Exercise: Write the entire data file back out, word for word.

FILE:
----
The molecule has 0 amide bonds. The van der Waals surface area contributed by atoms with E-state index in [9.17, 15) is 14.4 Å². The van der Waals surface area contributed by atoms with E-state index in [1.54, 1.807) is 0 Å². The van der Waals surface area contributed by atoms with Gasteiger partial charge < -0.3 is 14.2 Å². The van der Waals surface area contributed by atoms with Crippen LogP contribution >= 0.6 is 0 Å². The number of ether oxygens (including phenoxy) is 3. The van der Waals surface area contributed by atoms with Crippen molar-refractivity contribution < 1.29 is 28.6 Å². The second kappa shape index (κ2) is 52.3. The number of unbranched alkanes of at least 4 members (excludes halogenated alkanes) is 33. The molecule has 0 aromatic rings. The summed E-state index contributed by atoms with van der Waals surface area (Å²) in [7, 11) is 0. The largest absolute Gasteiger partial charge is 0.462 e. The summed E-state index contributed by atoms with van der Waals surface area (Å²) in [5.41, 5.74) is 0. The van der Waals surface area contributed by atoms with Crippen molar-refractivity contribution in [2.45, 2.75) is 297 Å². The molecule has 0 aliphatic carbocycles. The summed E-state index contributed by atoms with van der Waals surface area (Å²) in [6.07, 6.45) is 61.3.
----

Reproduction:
The molecule has 0 amide bonds. The van der Waals surface area contributed by atoms with E-state index in [9.17, 15) is 14.4 Å². The van der Waals surface area contributed by atoms with E-state index in [1.54, 1.807) is 0 Å². The van der Waals surface area contributed by atoms with Gasteiger partial charge < -0.3 is 14.2 Å². The van der Waals surface area contributed by atoms with Crippen LogP contribution >= 0.6 is 0 Å². The number of ether oxygens (including phenoxy) is 3. The van der Waals surface area contributed by atoms with Crippen molar-refractivity contribution < 1.29 is 28.6 Å². The second kappa shape index (κ2) is 52.3. The number of unbranched alkanes of at least 4 members (excludes halogenated alkanes) is 33. The molecule has 0 aromatic rings. The summed E-state index contributed by atoms with van der Waals surface area (Å²) in [7, 11) is 0. The largest absolute Gasteiger partial charge is 0.462 e. The summed E-state index contributed by atoms with van der Waals surface area (Å²) in [5.41, 5.74) is 0. The van der Waals surface area contributed by atoms with Crippen molar-refractivity contribution in [2.45, 2.75) is 297 Å². The molecule has 0 aliphatic carbocycles. The summed E-state index contributed by atoms with van der Waals surface area (Å²) in [6.07, 6.45) is 61.3.